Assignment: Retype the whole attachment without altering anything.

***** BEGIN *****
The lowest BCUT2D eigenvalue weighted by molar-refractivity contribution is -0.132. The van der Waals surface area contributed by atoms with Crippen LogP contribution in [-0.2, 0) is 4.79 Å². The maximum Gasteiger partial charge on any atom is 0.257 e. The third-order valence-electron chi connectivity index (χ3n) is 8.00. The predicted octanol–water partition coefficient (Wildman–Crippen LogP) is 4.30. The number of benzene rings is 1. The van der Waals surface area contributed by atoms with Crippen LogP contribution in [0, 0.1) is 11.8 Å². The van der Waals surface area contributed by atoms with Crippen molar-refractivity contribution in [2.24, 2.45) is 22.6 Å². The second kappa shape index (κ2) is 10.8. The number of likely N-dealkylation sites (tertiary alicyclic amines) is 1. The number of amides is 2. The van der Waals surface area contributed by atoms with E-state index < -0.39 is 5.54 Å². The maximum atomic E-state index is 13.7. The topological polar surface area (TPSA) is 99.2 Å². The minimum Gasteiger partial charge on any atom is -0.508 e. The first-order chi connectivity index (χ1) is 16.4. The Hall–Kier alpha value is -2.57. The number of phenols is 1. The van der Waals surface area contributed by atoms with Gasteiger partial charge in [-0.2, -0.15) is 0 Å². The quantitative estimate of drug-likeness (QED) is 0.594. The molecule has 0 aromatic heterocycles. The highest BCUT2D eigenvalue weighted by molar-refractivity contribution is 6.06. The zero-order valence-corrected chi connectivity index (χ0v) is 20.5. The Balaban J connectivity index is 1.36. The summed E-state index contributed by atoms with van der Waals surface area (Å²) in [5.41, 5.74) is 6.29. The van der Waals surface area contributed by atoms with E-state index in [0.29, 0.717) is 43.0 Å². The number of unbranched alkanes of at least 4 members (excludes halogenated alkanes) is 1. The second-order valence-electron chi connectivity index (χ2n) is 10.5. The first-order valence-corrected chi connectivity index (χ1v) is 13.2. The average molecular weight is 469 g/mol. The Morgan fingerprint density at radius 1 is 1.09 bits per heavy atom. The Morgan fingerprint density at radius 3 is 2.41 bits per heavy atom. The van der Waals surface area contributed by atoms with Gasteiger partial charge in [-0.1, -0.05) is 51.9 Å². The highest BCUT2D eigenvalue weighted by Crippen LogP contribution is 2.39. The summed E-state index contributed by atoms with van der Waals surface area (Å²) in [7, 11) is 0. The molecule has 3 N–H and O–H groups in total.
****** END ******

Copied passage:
The lowest BCUT2D eigenvalue weighted by molar-refractivity contribution is -0.132. The van der Waals surface area contributed by atoms with Crippen LogP contribution in [-0.2, 0) is 4.79 Å². The maximum Gasteiger partial charge on any atom is 0.257 e. The third-order valence-electron chi connectivity index (χ3n) is 8.00. The predicted octanol–water partition coefficient (Wildman–Crippen LogP) is 4.30. The number of benzene rings is 1. The van der Waals surface area contributed by atoms with Crippen LogP contribution in [0, 0.1) is 11.8 Å². The van der Waals surface area contributed by atoms with Crippen molar-refractivity contribution in [2.24, 2.45) is 22.6 Å². The second kappa shape index (κ2) is 10.8. The number of likely N-dealkylation sites (tertiary alicyclic amines) is 1. The number of amides is 2. The van der Waals surface area contributed by atoms with E-state index < -0.39 is 5.54 Å². The maximum atomic E-state index is 13.7. The topological polar surface area (TPSA) is 99.2 Å². The minimum Gasteiger partial charge on any atom is -0.508 e. The first-order chi connectivity index (χ1) is 16.4. The Hall–Kier alpha value is -2.57. The number of phenols is 1. The van der Waals surface area contributed by atoms with Gasteiger partial charge in [-0.2, -0.15) is 0 Å². The quantitative estimate of drug-likeness (QED) is 0.594. The molecule has 0 aromatic heterocycles. The highest BCUT2D eigenvalue weighted by molar-refractivity contribution is 6.06. The zero-order valence-corrected chi connectivity index (χ0v) is 20.5. The Balaban J connectivity index is 1.36. The summed E-state index contributed by atoms with van der Waals surface area (Å²) in [5.41, 5.74) is 6.29. The van der Waals surface area contributed by atoms with E-state index in [0.29, 0.717) is 43.0 Å². The number of unbranched alkanes of at least 4 members (excludes halogenated alkanes) is 1. The second-order valence-electron chi connectivity index (χ2n) is 10.5. The first-order valence-corrected chi connectivity index (χ1v) is 13.2. The average molecular weight is 469 g/mol. The Morgan fingerprint density at radius 1 is 1.09 bits per heavy atom. The Morgan fingerprint density at radius 3 is 2.41 bits per heavy atom. The van der Waals surface area contributed by atoms with Gasteiger partial charge in [-0.1, -0.05) is 51.9 Å². The highest BCUT2D eigenvalue weighted by Crippen LogP contribution is 2.39. The summed E-state index contributed by atoms with van der Waals surface area (Å²) in [7, 11) is 0. The molecule has 3 N–H and O–H groups in total.